If you find typos in these documents, I would appreciate a notification. And, as always, if you find this material useful in your practice, I would be grateful to hear what you think of it. I seek your peer review.

The Weekly Text, 29 July 2022: A Lesson Plan on Correlative Conjunctions (Part 2)

This week’s Text is the second of two lessons on using correlative conjunctions. The first was published here last Friday. If you scroll down eight or so posts below this one, you’ll find it.

I open this lesson with this Everyday Edit worksheet on Charles R. Drew, the surgeon and researcher on blood transfusions. (And don’t forget that you can help yourself to a yearlong supply of Everyday Edit worksheets over at Education World.) If the lesson spills over into a second day, here is a second do-now worksheet on the homophones peace and piece.

This scaffolded worksheet is the center of this unit, and I expect that this teacher’s copy of the worksheet will make delivering the lesson a bit easier for you.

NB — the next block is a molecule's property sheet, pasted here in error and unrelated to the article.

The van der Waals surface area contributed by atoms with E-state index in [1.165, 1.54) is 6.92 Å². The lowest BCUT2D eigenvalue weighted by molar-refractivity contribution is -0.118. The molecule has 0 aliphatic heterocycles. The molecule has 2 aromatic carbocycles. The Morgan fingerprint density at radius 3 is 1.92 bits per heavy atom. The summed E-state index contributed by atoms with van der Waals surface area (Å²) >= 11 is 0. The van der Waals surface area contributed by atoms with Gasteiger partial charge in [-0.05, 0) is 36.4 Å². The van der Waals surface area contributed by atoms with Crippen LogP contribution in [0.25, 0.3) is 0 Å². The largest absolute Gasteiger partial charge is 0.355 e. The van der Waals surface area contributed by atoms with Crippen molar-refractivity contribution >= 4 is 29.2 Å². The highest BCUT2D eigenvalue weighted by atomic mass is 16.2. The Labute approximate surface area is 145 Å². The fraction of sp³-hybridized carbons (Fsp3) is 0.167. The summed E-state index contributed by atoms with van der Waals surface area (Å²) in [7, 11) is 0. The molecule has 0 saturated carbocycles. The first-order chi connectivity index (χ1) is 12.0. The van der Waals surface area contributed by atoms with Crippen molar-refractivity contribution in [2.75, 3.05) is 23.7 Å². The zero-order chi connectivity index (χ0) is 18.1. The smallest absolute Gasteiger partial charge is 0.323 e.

That’s it. I’ll post the final lesson in this unit–and the final lesson of all the Parts of Speech Units on this blog–next week.

If you find typos in these documents, I would appreciate a notification. And, as always, if you find this material useful in your practice, I would be grateful to hear what you think of it. I seek your peer review.

The Weekly Text, 22 July 2022: A Lesson Plan on Correlative Conjunctions (Part 1)

This week’s Text is first of two lessons on correlative conjunctions–the second will appear here next Friday.

I use this usage worksheet on its and it’s as the do-now exercise to open this lesson. Should the lesson go into a second day, here is a second do-now, this one an Everyday Edit worksheet on bullying. And to give credit where it is so abundantly due, don’t forget that the proprietors of the Education World website distribute a yearlong supply of Everyday Edit worksheets–free for the taking. I’ve said this before, but it bears repeating: for certain students I have served over the years, these Everyday Edit worksheet have been quite satisfying.

This scaffolded worksheet on using correlative conjunctions is the principal work of this lesson. And to make delivering the lesson a little easier on you, here is the teacher’s copy of same.